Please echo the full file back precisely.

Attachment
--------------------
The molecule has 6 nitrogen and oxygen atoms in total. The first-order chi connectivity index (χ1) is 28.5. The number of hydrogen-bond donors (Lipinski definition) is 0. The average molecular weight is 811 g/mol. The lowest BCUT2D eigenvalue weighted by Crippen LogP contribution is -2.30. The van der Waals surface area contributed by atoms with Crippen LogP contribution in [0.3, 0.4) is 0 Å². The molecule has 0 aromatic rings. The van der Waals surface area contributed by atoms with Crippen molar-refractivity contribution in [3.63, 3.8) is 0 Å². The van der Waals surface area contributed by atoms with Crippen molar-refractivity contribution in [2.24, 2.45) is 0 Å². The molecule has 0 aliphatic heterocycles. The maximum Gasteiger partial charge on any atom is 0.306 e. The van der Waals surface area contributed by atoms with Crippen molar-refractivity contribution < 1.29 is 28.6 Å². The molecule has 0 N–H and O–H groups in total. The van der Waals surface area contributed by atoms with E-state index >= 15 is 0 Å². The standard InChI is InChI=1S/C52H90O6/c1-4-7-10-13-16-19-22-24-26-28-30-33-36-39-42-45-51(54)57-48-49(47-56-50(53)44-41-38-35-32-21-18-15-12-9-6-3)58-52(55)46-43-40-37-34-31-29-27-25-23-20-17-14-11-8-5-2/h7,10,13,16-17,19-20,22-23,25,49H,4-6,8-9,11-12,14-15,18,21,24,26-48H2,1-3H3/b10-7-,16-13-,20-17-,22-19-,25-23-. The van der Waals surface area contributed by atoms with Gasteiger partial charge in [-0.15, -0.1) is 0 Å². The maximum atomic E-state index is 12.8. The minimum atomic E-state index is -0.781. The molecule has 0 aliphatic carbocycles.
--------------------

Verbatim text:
The molecule has 6 nitrogen and oxygen atoms in total. The first-order chi connectivity index (χ1) is 28.5. The number of hydrogen-bond donors (Lipinski definition) is 0. The average molecular weight is 811 g/mol. The lowest BCUT2D eigenvalue weighted by Crippen LogP contribution is -2.30. The van der Waals surface area contributed by atoms with Crippen LogP contribution in [0.3, 0.4) is 0 Å². The molecule has 0 aromatic rings. The van der Waals surface area contributed by atoms with Crippen molar-refractivity contribution in [3.63, 3.8) is 0 Å². The van der Waals surface area contributed by atoms with Crippen molar-refractivity contribution in [2.24, 2.45) is 0 Å². The molecule has 0 aliphatic heterocycles. The maximum Gasteiger partial charge on any atom is 0.306 e. The van der Waals surface area contributed by atoms with Crippen molar-refractivity contribution < 1.29 is 28.6 Å². The molecule has 0 N–H and O–H groups in total. The van der Waals surface area contributed by atoms with E-state index >= 15 is 0 Å². The standard InChI is InChI=1S/C52H90O6/c1-4-7-10-13-16-19-22-24-26-28-30-33-36-39-42-45-51(54)57-48-49(47-56-50(53)44-41-38-35-32-21-18-15-12-9-6-3)58-52(55)46-43-40-37-34-31-29-27-25-23-20-17-14-11-8-5-2/h7,10,13,16-17,19-20,22-23,25,49H,4-6,8-9,11-12,14-15,18,21,24,26-48H2,1-3H3/b10-7-,16-13-,20-17-,22-19-,25-23-. The van der Waals surface area contributed by atoms with Gasteiger partial charge in [-0.15, -0.1) is 0 Å². The maximum atomic E-state index is 12.8. The minimum atomic E-state index is -0.781. The molecule has 0 aliphatic carbocycles.